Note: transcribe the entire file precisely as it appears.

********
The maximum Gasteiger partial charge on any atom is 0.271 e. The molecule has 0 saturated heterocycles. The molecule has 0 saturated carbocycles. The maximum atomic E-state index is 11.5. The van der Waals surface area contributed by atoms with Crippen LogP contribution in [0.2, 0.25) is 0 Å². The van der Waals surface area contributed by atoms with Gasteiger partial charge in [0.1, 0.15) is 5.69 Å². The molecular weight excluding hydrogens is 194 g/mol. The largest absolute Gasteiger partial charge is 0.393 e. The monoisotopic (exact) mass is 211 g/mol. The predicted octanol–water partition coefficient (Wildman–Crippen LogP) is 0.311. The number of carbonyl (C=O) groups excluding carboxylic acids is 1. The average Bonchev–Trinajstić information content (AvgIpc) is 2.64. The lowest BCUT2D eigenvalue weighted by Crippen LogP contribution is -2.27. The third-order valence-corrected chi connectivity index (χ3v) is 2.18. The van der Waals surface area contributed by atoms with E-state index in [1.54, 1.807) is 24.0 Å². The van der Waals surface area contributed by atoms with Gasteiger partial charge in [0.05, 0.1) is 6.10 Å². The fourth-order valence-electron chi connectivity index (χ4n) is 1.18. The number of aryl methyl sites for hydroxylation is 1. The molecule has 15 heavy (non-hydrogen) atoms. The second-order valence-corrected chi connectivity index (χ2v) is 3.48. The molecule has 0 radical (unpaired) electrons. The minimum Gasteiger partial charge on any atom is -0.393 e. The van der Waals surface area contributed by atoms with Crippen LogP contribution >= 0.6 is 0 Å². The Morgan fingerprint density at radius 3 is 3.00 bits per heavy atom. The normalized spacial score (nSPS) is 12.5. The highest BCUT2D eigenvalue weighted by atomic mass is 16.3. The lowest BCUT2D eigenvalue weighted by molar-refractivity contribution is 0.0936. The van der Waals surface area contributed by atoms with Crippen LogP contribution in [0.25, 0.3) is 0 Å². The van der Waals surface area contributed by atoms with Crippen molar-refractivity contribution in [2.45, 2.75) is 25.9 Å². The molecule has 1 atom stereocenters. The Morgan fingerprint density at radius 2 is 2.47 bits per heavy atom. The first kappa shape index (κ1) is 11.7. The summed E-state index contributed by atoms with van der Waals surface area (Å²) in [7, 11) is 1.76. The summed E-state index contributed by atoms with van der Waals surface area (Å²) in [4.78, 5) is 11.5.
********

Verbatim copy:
The maximum Gasteiger partial charge on any atom is 0.271 e. The molecule has 0 saturated heterocycles. The molecule has 0 saturated carbocycles. The maximum atomic E-state index is 11.5. The van der Waals surface area contributed by atoms with Crippen LogP contribution in [0.2, 0.25) is 0 Å². The van der Waals surface area contributed by atoms with Gasteiger partial charge in [0.1, 0.15) is 5.69 Å². The molecular weight excluding hydrogens is 194 g/mol. The largest absolute Gasteiger partial charge is 0.393 e. The monoisotopic (exact) mass is 211 g/mol. The predicted octanol–water partition coefficient (Wildman–Crippen LogP) is 0.311. The number of carbonyl (C=O) groups excluding carboxylic acids is 1. The average Bonchev–Trinajstić information content (AvgIpc) is 2.64. The lowest BCUT2D eigenvalue weighted by Crippen LogP contribution is -2.27. The third-order valence-corrected chi connectivity index (χ3v) is 2.18. The van der Waals surface area contributed by atoms with E-state index in [1.54, 1.807) is 24.0 Å². The van der Waals surface area contributed by atoms with Gasteiger partial charge in [0.05, 0.1) is 6.10 Å². The fourth-order valence-electron chi connectivity index (χ4n) is 1.18. The number of aryl methyl sites for hydroxylation is 1. The molecule has 15 heavy (non-hydrogen) atoms. The second-order valence-corrected chi connectivity index (χ2v) is 3.48. The molecule has 0 radical (unpaired) electrons. The minimum Gasteiger partial charge on any atom is -0.393 e. The van der Waals surface area contributed by atoms with Crippen LogP contribution >= 0.6 is 0 Å². The Morgan fingerprint density at radius 3 is 3.00 bits per heavy atom. The normalized spacial score (nSPS) is 12.5. The highest BCUT2D eigenvalue weighted by atomic mass is 16.3. The lowest BCUT2D eigenvalue weighted by molar-refractivity contribution is 0.0936. The van der Waals surface area contributed by atoms with Crippen LogP contribution in [0.25, 0.3) is 0 Å². The van der Waals surface area contributed by atoms with Crippen molar-refractivity contribution in [2.45, 2.75) is 25.9 Å². The molecule has 1 atom stereocenters. The Morgan fingerprint density at radius 2 is 2.47 bits per heavy atom. The first kappa shape index (κ1) is 11.7. The summed E-state index contributed by atoms with van der Waals surface area (Å²) in [7, 11) is 1.76. The summed E-state index contributed by atoms with van der Waals surface area (Å²) in [4.78, 5) is 11.5.